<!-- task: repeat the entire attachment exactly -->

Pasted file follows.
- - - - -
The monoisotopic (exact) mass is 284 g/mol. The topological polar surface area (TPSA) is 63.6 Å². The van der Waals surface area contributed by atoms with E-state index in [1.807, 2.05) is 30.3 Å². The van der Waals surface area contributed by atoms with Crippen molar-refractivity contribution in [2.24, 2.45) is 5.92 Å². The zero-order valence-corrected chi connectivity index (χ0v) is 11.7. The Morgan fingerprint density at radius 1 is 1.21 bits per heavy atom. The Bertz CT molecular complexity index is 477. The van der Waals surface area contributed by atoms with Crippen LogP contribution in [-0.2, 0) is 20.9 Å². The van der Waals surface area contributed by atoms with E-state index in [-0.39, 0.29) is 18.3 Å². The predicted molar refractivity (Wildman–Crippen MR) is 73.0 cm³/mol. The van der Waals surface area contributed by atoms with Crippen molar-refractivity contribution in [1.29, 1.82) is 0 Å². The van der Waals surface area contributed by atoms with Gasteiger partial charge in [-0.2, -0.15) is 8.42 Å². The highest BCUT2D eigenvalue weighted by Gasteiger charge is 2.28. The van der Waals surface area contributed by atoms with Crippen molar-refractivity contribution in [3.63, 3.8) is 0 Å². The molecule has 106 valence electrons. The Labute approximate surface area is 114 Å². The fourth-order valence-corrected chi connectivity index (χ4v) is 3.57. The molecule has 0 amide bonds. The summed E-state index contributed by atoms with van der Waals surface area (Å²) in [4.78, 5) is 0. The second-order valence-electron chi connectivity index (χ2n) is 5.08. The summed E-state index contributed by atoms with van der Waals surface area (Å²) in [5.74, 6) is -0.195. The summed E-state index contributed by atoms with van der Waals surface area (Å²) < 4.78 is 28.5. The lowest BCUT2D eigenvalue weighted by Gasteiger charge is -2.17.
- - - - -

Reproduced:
The monoisotopic (exact) mass is 284 g/mol. The topological polar surface area (TPSA) is 63.6 Å². The van der Waals surface area contributed by atoms with E-state index in [1.807, 2.05) is 30.3 Å². The van der Waals surface area contributed by atoms with Crippen molar-refractivity contribution in [2.24, 2.45) is 5.92 Å². The zero-order valence-corrected chi connectivity index (χ0v) is 11.7. The Morgan fingerprint density at radius 1 is 1.21 bits per heavy atom. The Bertz CT molecular complexity index is 477. The van der Waals surface area contributed by atoms with Crippen LogP contribution in [-0.2, 0) is 20.9 Å². The van der Waals surface area contributed by atoms with E-state index in [-0.39, 0.29) is 18.3 Å². The predicted molar refractivity (Wildman–Crippen MR) is 73.0 cm³/mol. The van der Waals surface area contributed by atoms with Crippen molar-refractivity contribution in [1.29, 1.82) is 0 Å². The van der Waals surface area contributed by atoms with Gasteiger partial charge in [-0.2, -0.15) is 8.42 Å². The highest BCUT2D eigenvalue weighted by Gasteiger charge is 2.28. The van der Waals surface area contributed by atoms with Crippen molar-refractivity contribution in [3.63, 3.8) is 0 Å². The molecule has 106 valence electrons. The Labute approximate surface area is 114 Å². The fourth-order valence-corrected chi connectivity index (χ4v) is 3.57. The molecule has 0 amide bonds. The summed E-state index contributed by atoms with van der Waals surface area (Å²) in [4.78, 5) is 0. The second-order valence-electron chi connectivity index (χ2n) is 5.08. The summed E-state index contributed by atoms with van der Waals surface area (Å²) in [5.74, 6) is -0.195. The summed E-state index contributed by atoms with van der Waals surface area (Å²) < 4.78 is 28.5. The lowest BCUT2D eigenvalue weighted by Gasteiger charge is -2.17.